Alberto Fujimori, former president of Peru, was found guilty of "crimes against humanity" on Tuesday for killings carried out by an army death squad during his rule. He said he would challenge the 25-year prison sentence in Peru's Supreme Court.
AFP - Peruvian former president Alberto Fujimori, 70, was Tuesday convicted by a court here of "crimes against humanity" for killings carried out by an army death squad during his 1990-2000 rule, and sentenced to 25 years in prison.
The ex-leader, who received the verdict by a special three-judge court without reaction, immediately said he would challenge the judgment in Peru's supreme court.
"Your honor, I am taking my recourse to appeal," he said in a dry tone -- the only words he uttered throughout the verdict session.
Fujimori had remained impassive when chief judge Cesar San Martin told him charges he authorized the death squad to kill 25 people in two incidents, in 1991 and 1992, and the kidnapping of a businessman and a journalist in 1992 "have been proved beyond all reasonable doubt."
He remained seated, writing deliberately in a pad when San Martin added: "These crimes are crimes of state. Murder and serious injury under the law constitute crimes against humanity."
Throughout the 16-month trial -- the longest and costliest legal case in Peru's history -- Fujimori maintained his innocence.
He said he had been unremitting in his fight against leftwing guerrillas whose two-decade campaign of violence he all but stamped out by the end of his presidency.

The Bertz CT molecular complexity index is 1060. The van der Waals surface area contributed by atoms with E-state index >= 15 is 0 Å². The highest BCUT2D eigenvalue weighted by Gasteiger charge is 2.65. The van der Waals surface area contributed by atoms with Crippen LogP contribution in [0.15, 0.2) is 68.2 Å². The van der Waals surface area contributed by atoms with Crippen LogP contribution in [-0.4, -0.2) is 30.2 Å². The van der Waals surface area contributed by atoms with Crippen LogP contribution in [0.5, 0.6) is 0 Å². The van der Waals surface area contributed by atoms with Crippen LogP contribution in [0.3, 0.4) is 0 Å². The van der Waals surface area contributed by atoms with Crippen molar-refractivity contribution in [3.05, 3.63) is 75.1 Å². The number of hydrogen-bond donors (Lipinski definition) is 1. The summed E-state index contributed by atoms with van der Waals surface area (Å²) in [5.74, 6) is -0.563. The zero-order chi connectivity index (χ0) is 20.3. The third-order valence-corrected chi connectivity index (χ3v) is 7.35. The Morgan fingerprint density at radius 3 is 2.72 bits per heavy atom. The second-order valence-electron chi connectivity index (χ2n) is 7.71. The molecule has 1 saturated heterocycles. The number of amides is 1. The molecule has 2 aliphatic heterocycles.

But he denied employing "dirty war" tactics or knowing about the actions of the death squad, known as La Colina.
The case was viewed as a legal landmark, being the first time an elected Latin American head of state faced trial in his own country for human rights violations.
Fujimori's daughter Keiko -- a congresswoman considering running for president herself in 2011 -- blasted the verdict.
"The sentence against my father is unjust. It's a victory for human rights groups and terrorism," she told AFP.
Rights groups, though, welcomed the trial result.
"Fujimori is finally being held to account for some of his crimes," Maria McFarland, a researcher for the US-based Human Rights Watch who was present in the courtroom, said in a statement.
"The Peruvian court has shown the world that even former heads of state cannot expect to get away with serious crimes," she said.
Fujimori was found guilty of giving political cover and leadership to the army death squad active during the darkest days of Peru's ultimately successful fight against insurgents.
Two actions by the La Colina unit were examined during the trial: one in November 1991 in which 15 people -- including an eight-year-old boy -- were shot dead at a barbecue in a Lima suburb; and the other in July 1992 where nine university students and their professor were abducted and shot in the capital.
The court also looked at the kidnapping cases of a businessman and a journalist in 1992.
Fujimori is already serving a six-year sentence for an unrelated, separate trial in which he was found guilty of abuse of power. He faces two future trials on other corruption charges stemming from his 1990-2000 period in power.
The former president, often called here "The Chinaman" for his Asian features derived from his Japanese parents, still enjoys widespread respect for his iron-willed fight against the rebels, and for his neoliberal policies that put Peru on the path to prosperity.
Fujimori resigned in 2000 by fax from a Tokyo hotel, where he had fled to escape a corruption scandal. Japan considered Fujimori to be a national by descent and refused to extradite him.
But Fujimori traveled in 2005 to Chile to restart his political career in Peru. He was arrested on arrival and eventually extradited to Peru in 2007.
Date created : 2009-04-07